Bearerofbooks More than 1 year ago
Everywhere I took this book people of all ages and professions were intrigued. Goes into depth on a biological level, being an adoptee I finally felt as if I could start to understand myself. I recommend this book to any parent, adoptee, or person that feels lost and wants to understand their roots, and why they are feeling the way they are feeling. Validating not only for the adoptee but the birthmother also. A realistic view on adoption not from the people who are adoptings perspective. Be able to keep an open mind and accept how the other sides of the adoption triad feel and think. If you can do that this book will teach you more than you ever could imagine.
Zealan More than 1 year ago
As an adoptive mom and a therapist, this book has helped me look at subconscious parts of my son's actions and reactions. It also helps me better understand the anger and confusion my clients feel who are adopted. Nancy Verrier has a unique insight that most do not share. She is the mother of two daughters; one adopted and one biological. By studying the relationships with her two daughters, she began to see that there is a hole in relationships for many adoptees. What wonderful insight for her practice and ours.
Guest More than 1 year ago
As a counselor, this is the Best book on adoptees that I have ever read. Invariably, when I hand it to my clients, they read the preface and put it down because it brings up so many emotions. The first 6 chapters or so are tough but it gets easier to read as one progresses. When they have finished reading this book, their comment is something like 'Finally, I have the words to describe the emotions that I didn't even know I had. I knew there was something but I have never been able to figure out what it was.' This is a must read for adoptees, a woman who plans to adopt her child out, and especially for anyone thinking of adopting. It is encouraging to know, according to Verrier, that adoptions can work if we will get realistic attitudes about this issue. I have also found that the issues presented in this book apply to those who were abandoned by their mothers but were never adopted (i.e. live with dad only, foster care, death, etc.) Thank you Nancy Verrier!!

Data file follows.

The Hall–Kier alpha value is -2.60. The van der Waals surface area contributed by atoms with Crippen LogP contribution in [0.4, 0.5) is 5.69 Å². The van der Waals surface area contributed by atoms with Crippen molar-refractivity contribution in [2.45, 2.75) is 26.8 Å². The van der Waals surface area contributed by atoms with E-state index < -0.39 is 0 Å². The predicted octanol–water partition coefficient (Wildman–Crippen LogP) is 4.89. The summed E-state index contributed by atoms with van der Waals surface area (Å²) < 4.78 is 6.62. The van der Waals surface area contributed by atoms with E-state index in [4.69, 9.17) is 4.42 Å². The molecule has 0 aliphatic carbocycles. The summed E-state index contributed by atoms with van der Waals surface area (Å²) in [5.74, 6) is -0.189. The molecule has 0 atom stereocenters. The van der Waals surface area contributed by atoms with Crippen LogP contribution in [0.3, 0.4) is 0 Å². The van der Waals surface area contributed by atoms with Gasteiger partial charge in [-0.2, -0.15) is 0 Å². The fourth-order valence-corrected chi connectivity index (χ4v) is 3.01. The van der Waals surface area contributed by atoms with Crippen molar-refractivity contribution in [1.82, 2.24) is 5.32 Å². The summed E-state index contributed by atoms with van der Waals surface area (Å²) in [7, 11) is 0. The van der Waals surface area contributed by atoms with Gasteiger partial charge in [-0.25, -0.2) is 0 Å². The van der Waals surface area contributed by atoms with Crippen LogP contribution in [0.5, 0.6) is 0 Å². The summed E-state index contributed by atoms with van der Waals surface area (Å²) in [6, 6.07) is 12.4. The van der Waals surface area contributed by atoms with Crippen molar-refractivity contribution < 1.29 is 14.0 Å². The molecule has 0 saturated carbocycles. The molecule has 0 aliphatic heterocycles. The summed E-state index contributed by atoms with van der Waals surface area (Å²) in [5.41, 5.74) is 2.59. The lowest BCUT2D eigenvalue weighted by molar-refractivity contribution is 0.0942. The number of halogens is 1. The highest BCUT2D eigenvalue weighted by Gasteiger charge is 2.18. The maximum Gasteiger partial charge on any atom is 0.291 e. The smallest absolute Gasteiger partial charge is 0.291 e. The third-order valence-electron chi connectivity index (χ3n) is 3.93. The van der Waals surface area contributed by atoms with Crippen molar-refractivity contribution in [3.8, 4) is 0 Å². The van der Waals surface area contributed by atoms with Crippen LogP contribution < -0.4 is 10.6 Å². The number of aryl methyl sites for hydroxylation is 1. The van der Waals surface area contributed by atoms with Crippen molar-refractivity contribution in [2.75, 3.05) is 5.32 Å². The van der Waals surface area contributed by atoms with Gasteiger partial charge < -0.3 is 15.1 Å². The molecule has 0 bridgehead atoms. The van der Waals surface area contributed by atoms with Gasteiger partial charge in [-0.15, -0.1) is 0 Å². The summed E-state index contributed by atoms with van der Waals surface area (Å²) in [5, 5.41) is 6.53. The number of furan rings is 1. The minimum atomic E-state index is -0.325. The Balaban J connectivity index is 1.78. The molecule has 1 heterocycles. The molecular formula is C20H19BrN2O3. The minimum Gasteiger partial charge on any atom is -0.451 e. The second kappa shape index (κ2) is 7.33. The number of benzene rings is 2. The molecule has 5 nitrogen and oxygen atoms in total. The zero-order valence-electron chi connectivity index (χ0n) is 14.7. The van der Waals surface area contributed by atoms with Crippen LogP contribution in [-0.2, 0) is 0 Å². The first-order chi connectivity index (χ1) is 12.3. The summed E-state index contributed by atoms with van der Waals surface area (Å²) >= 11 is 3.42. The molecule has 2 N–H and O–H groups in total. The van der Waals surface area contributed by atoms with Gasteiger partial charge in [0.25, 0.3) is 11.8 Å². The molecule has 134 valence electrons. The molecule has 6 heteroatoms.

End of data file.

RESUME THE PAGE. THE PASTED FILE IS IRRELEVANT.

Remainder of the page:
Guest More than 1 year ago
Thank you very much for writing an enlightening and informative and truthful book. I have helped several people who are adoptees in the encouragement of finding their biological parents. I am not adopted but in the work I do as a teacher and a metaphysical counselor, I certainly saw the great need to heal the old wounds. In addition, the focus of all children being abandoned. I recommend this book. Thank YOU, Nancy !!
Guest More than 1 year ago
This eye opening book validated so many thoughts I have had about adoption in general. I felt that although it discusses the irreprable damage done by severing that primal bond between child and mother, it offers hope for healing.
Guest More than 1 year ago
We adopted an infant boy twelve years ago and wish we could have found access to this kind of insite then. We strongly recommend this book for anyone thinking of adopting and consider it a must for anyone who has or has been adopted.PLEASE help inform others now when they can use it. Excellent!!!